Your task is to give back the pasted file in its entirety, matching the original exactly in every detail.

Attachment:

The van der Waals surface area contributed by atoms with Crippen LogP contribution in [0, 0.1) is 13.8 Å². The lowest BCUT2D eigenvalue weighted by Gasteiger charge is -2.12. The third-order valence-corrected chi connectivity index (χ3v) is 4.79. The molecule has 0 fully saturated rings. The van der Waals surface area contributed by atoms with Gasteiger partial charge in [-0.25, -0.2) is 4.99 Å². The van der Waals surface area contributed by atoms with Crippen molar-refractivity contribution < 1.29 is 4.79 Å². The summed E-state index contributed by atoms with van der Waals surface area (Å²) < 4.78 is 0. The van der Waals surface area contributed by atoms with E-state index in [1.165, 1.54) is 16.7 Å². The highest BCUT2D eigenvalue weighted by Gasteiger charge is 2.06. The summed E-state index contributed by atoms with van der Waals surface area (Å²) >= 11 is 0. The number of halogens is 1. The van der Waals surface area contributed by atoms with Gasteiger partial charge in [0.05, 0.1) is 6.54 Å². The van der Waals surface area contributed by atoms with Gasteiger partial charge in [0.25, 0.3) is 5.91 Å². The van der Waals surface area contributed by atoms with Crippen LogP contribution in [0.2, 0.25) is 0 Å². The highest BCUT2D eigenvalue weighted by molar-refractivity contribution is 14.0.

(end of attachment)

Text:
The van der Waals surface area contributed by atoms with Crippen LogP contribution in [0, 0.1) is 13.8 Å². The lowest BCUT2D eigenvalue weighted by Gasteiger charge is -2.12. The third-order valence-corrected chi connectivity index (χ3v) is 4.79. The molecule has 0 fully saturated rings. The van der Waals surface area contributed by atoms with Gasteiger partial charge in [-0.25, -0.2) is 4.99 Å². The van der Waals surface area contributed by atoms with Crippen molar-refractivity contribution < 1.29 is 4.79 Å². The summed E-state index contributed by atoms with van der Waals surface area (Å²) < 4.78 is 0. The van der Waals surface area contributed by atoms with E-state index in [1.165, 1.54) is 16.7 Å². The highest BCUT2D eigenvalue weighted by Gasteiger charge is 2.06. The summed E-state index contributed by atoms with van der Waals surface area (Å²) >= 11 is 0. The number of halogens is 1. The van der Waals surface area contributed by atoms with Gasteiger partial charge in [0.05, 0.1) is 6.54 Å². The van der Waals surface area contributed by atoms with Gasteiger partial charge in [0.25, 0.3) is 5.91 Å². The van der Waals surface area contributed by atoms with Crippen LogP contribution in [0.2, 0.25) is 0 Å². The highest BCUT2D eigenvalue weighted by molar-refractivity contribution is 14.0.